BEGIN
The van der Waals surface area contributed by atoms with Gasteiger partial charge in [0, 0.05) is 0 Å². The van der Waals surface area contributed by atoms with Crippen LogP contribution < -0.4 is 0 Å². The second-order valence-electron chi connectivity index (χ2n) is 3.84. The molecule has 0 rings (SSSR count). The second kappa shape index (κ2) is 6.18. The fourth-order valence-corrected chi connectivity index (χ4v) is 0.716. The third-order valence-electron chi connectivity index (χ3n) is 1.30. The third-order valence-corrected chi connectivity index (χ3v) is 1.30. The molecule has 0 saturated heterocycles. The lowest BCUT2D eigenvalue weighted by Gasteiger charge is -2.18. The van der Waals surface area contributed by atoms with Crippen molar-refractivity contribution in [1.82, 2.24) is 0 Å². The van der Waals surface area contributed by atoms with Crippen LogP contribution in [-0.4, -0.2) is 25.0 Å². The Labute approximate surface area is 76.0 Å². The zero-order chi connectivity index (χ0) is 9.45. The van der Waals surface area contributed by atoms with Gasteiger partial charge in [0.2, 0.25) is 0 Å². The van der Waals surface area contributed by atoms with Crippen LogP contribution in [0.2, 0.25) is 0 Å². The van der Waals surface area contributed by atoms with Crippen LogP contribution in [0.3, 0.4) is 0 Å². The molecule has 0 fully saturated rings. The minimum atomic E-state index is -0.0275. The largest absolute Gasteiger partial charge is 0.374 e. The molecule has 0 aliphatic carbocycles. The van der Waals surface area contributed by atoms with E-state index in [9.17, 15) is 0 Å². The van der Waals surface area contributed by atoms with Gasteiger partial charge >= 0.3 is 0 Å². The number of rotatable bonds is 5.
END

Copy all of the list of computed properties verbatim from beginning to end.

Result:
The van der Waals surface area contributed by atoms with Gasteiger partial charge in [0, 0.05) is 0 Å². The van der Waals surface area contributed by atoms with Crippen LogP contribution < -0.4 is 0 Å². The second-order valence-electron chi connectivity index (χ2n) is 3.84. The molecule has 0 rings (SSSR count). The second kappa shape index (κ2) is 6.18. The fourth-order valence-corrected chi connectivity index (χ4v) is 0.716. The third-order valence-electron chi connectivity index (χ3n) is 1.30. The third-order valence-corrected chi connectivity index (χ3v) is 1.30. The molecule has 0 saturated heterocycles. The lowest BCUT2D eigenvalue weighted by Gasteiger charge is -2.18. The van der Waals surface area contributed by atoms with Crippen molar-refractivity contribution in [1.82, 2.24) is 0 Å². The van der Waals surface area contributed by atoms with Crippen LogP contribution in [-0.4, -0.2) is 25.0 Å². The Labute approximate surface area is 76.0 Å². The zero-order chi connectivity index (χ0) is 9.45. The van der Waals surface area contributed by atoms with Gasteiger partial charge in [0.2, 0.25) is 0 Å². The van der Waals surface area contributed by atoms with Crippen LogP contribution in [0.2, 0.25) is 0 Å². The van der Waals surface area contributed by atoms with Crippen LogP contribution in [0.3, 0.4) is 0 Å². The molecule has 0 fully saturated rings. The minimum atomic E-state index is -0.0275. The largest absolute Gasteiger partial charge is 0.374 e. The molecule has 0 aliphatic carbocycles. The van der Waals surface area contributed by atoms with E-state index in [9.17, 15) is 0 Å². The van der Waals surface area contributed by atoms with Gasteiger partial charge >= 0.3 is 0 Å². The number of rotatable bonds is 5.